Hey Ref: October 2018

by Barry Faguy

HEY REF I referee a fair amount and I’ve noticed over the last couple of years that there seems to be a lot more no lets given for access interference situations, way more than in the past and sometimes it seems painfully unfair. Is there some kind of new directive out there I don’t know about?

Legitimate interference

If you think about it, we could in principle always blame the opponent (non-striker) for any legitimate interference—simply because there’s no one else on the court. Any such interference means that the non-striker has failed to clear—either moving too slowly, moving the wrong way or not moving at all. A strict approach to decision making could theoretically penalize the non-striker anytime there was an interference—and that in turn would likely lead the striker to stop play at every opportunity, expecting to be awarded a stroke. There’d be no continuity.

To get around this potential predicament, the rules specify that:

  • Minor impediments (minimal interference) must be tolerated—meaning that the striker is expected to play through any interference which does not unreasonably compromise the return.
  • Significant impediments become subject to other considerations—such as the opponent’s effort to clear, the amount of any swing interference, the possibility of a winning return and so on.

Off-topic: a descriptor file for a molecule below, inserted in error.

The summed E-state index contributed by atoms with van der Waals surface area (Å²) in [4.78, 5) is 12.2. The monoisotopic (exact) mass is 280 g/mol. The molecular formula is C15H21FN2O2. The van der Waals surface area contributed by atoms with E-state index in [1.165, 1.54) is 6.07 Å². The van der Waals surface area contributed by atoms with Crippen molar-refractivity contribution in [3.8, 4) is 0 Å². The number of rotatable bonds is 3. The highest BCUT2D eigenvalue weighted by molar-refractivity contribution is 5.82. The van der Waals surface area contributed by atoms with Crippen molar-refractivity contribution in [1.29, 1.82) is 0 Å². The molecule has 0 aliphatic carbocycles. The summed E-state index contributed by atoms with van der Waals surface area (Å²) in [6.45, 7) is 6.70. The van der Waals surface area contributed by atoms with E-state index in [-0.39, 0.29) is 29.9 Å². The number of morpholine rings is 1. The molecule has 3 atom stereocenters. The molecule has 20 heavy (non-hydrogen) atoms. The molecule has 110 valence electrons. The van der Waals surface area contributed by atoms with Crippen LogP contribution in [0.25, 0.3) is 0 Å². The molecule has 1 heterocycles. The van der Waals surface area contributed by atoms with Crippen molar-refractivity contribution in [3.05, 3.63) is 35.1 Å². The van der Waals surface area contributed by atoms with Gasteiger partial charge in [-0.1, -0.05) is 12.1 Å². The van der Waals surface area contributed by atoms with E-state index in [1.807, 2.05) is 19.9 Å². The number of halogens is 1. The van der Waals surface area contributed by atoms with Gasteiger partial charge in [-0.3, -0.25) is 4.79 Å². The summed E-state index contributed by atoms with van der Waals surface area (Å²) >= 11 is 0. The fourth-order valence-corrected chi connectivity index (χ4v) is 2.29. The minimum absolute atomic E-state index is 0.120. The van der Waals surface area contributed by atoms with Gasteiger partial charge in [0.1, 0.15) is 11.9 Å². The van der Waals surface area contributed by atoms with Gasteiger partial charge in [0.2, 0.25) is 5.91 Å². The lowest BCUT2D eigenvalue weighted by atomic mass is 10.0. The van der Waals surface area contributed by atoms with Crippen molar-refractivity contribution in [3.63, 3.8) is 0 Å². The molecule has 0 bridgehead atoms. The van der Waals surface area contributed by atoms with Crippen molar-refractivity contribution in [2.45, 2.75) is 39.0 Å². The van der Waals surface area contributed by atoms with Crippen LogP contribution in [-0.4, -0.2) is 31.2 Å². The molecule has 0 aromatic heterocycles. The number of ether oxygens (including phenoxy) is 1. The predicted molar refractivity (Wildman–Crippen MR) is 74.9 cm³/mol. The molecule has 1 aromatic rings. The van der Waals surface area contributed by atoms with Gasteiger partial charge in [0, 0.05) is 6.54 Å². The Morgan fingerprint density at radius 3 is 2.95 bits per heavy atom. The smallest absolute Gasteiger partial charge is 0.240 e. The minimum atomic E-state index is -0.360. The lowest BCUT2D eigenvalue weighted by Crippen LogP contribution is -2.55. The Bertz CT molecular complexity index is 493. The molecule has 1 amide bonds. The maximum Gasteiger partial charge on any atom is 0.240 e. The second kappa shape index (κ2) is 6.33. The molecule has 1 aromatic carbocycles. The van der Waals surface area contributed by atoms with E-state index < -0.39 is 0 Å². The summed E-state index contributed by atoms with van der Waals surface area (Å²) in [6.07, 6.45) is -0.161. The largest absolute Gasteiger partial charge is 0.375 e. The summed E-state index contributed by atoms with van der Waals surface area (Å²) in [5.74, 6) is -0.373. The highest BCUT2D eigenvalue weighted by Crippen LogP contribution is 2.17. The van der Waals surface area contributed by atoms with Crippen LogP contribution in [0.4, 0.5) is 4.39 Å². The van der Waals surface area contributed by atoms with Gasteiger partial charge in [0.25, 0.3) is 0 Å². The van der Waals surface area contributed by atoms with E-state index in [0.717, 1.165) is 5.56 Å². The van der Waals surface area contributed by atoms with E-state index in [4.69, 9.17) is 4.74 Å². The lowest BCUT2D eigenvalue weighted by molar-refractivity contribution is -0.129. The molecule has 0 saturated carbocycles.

Not-so-legitimate interference

We also need to be aware of those interference situations which are not legitimate, meaning where the striker is creating them—that is, cheating. These include actions like an artificial, deliberately enlarged swing, or an artificial, deliberately incorrect path to the ball. These unethical actions are designed to include the opponent when otherwise they were clear—either as an attempt to generate an undeserved stroke, to avoid having to play a difficult return or simply to get a break when tiring.

Other influences

Sometimes referees find themselves subject to other influences, such as:

  • The natural instinct (often at odds with the rules) of wanting to punish the incoming striker whose previous poor shot has now placed them in a bad position behind their opponent.
  • The tendency to focus solely on the incoming striker, often failing to note any poor clearing effort by the opponent.
  • The worry of a poor performance review for awarding too many lets—stemming from administrative pressures that urge the use of more no lets & strokes to promote continuity.

The easiest place to see such influences at work is with access interference. That’s because it is the most common and the slowest form of interference as it involves whole-body movement—whereas the other interferences (view, swing, & ball) can occur in a flash. The easiest player to target is of course the one who has just interrupted play with a request for let—meaning the striker. If you fall victim to those influences, we’re likely to witness the sacrifice of fairness for the perceived benefit of fewer lets. Yet so often, the real source of the problem is the non-striker—who either fails to make the proper clearing efforts or hits a return that can’t be cleared in any case.

Your mission, should you choose to accept it, is to rise above these poor tendencies. Avoid knee-jerk thinking, properly evaluate the facts, use only the rules and avoid outside considerations.